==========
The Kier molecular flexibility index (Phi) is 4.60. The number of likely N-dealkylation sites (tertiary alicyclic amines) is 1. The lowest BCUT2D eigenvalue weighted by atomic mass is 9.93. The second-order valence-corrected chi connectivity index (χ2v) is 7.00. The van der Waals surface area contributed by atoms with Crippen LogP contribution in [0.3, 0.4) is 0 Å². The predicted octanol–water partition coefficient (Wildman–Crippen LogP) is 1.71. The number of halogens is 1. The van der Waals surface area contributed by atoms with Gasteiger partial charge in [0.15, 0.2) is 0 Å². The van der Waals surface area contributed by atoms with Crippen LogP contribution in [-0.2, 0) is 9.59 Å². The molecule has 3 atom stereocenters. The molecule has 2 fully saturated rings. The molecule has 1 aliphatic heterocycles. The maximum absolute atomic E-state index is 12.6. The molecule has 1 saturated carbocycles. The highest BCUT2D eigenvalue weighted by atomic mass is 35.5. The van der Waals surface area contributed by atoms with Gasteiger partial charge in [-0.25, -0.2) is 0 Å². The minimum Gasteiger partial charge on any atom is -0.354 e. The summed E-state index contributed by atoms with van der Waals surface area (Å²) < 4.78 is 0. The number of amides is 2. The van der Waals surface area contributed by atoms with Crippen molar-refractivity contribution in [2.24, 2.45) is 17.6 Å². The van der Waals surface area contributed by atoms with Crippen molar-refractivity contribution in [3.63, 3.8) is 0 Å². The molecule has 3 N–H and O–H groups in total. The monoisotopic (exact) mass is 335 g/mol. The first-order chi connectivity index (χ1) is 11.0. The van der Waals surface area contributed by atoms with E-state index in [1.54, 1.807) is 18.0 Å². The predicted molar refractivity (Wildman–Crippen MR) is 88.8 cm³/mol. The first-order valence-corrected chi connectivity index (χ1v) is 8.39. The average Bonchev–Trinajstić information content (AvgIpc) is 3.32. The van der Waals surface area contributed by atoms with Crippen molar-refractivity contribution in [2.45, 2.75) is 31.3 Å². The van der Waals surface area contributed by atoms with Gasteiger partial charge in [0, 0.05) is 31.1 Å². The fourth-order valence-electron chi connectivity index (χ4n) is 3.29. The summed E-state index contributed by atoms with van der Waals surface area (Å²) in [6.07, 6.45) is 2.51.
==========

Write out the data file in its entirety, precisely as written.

The Kier molecular flexibility index (Phi) is 4.60. The number of likely N-dealkylation sites (tertiary alicyclic amines) is 1. The lowest BCUT2D eigenvalue weighted by atomic mass is 9.93. The second-order valence-corrected chi connectivity index (χ2v) is 7.00. The van der Waals surface area contributed by atoms with Crippen LogP contribution in [0.3, 0.4) is 0 Å². The predicted octanol–water partition coefficient (Wildman–Crippen LogP) is 1.71. The number of halogens is 1. The van der Waals surface area contributed by atoms with Gasteiger partial charge in [0.15, 0.2) is 0 Å². The van der Waals surface area contributed by atoms with Crippen LogP contribution in [-0.2, 0) is 9.59 Å². The molecule has 3 atom stereocenters. The molecule has 2 fully saturated rings. The molecule has 1 aliphatic heterocycles. The maximum absolute atomic E-state index is 12.6. The molecule has 1 saturated carbocycles. The highest BCUT2D eigenvalue weighted by atomic mass is 35.5. The van der Waals surface area contributed by atoms with Gasteiger partial charge in [-0.25, -0.2) is 0 Å². The minimum Gasteiger partial charge on any atom is -0.354 e. The summed E-state index contributed by atoms with van der Waals surface area (Å²) < 4.78 is 0. The number of amides is 2. The van der Waals surface area contributed by atoms with Crippen molar-refractivity contribution in [2.24, 2.45) is 17.6 Å². The van der Waals surface area contributed by atoms with Crippen molar-refractivity contribution in [3.63, 3.8) is 0 Å². The molecule has 3 N–H and O–H groups in total. The monoisotopic (exact) mass is 335 g/mol. The first-order chi connectivity index (χ1) is 11.0. The van der Waals surface area contributed by atoms with E-state index in [1.54, 1.807) is 18.0 Å². The predicted molar refractivity (Wildman–Crippen MR) is 88.8 cm³/mol. The first-order valence-corrected chi connectivity index (χ1v) is 8.39. The average Bonchev–Trinajstić information content (AvgIpc) is 3.32. The van der Waals surface area contributed by atoms with Crippen molar-refractivity contribution in [2.45, 2.75) is 31.3 Å². The van der Waals surface area contributed by atoms with Gasteiger partial charge in [0, 0.05) is 31.1 Å². The fourth-order valence-electron chi connectivity index (χ4n) is 3.29. The summed E-state index contributed by atoms with van der Waals surface area (Å²) in [6.07, 6.45) is 2.51.